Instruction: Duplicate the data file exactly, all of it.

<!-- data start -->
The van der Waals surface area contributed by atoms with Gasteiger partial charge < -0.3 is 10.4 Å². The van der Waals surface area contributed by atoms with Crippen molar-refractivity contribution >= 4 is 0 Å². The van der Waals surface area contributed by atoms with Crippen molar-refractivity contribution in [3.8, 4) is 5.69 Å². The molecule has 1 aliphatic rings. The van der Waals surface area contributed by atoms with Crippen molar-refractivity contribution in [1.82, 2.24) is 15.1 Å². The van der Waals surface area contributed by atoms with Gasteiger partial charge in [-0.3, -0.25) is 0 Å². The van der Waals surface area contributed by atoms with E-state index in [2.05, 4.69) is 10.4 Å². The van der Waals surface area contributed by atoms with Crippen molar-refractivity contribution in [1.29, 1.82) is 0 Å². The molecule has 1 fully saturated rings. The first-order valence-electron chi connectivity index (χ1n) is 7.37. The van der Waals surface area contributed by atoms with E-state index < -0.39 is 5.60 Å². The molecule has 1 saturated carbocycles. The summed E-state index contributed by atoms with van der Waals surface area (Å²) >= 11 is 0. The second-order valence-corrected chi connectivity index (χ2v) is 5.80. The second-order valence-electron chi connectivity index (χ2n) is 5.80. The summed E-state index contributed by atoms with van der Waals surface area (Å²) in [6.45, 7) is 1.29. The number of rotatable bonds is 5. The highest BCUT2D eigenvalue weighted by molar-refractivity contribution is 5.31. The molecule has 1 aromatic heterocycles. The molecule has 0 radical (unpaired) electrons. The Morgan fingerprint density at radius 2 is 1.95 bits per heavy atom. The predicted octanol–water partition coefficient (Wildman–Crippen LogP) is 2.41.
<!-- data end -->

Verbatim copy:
The van der Waals surface area contributed by atoms with Gasteiger partial charge < -0.3 is 10.4 Å². The van der Waals surface area contributed by atoms with Crippen molar-refractivity contribution >= 4 is 0 Å². The van der Waals surface area contributed by atoms with Crippen molar-refractivity contribution in [3.8, 4) is 5.69 Å². The molecule has 1 aliphatic rings. The van der Waals surface area contributed by atoms with Crippen molar-refractivity contribution in [1.82, 2.24) is 15.1 Å². The van der Waals surface area contributed by atoms with Gasteiger partial charge in [-0.3, -0.25) is 0 Å². The van der Waals surface area contributed by atoms with E-state index in [2.05, 4.69) is 10.4 Å². The van der Waals surface area contributed by atoms with Crippen molar-refractivity contribution in [1.29, 1.82) is 0 Å². The molecule has 1 fully saturated rings. The first-order valence-electron chi connectivity index (χ1n) is 7.37. The van der Waals surface area contributed by atoms with E-state index < -0.39 is 5.60 Å². The molecule has 1 saturated carbocycles. The summed E-state index contributed by atoms with van der Waals surface area (Å²) >= 11 is 0. The second-order valence-corrected chi connectivity index (χ2v) is 5.80. The second-order valence-electron chi connectivity index (χ2n) is 5.80. The summed E-state index contributed by atoms with van der Waals surface area (Å²) in [6.45, 7) is 1.29. The number of rotatable bonds is 5. The highest BCUT2D eigenvalue weighted by molar-refractivity contribution is 5.31. The molecule has 1 aromatic heterocycles. The molecule has 0 radical (unpaired) electrons. The Morgan fingerprint density at radius 2 is 1.95 bits per heavy atom. The predicted octanol–water partition coefficient (Wildman–Crippen LogP) is 2.41.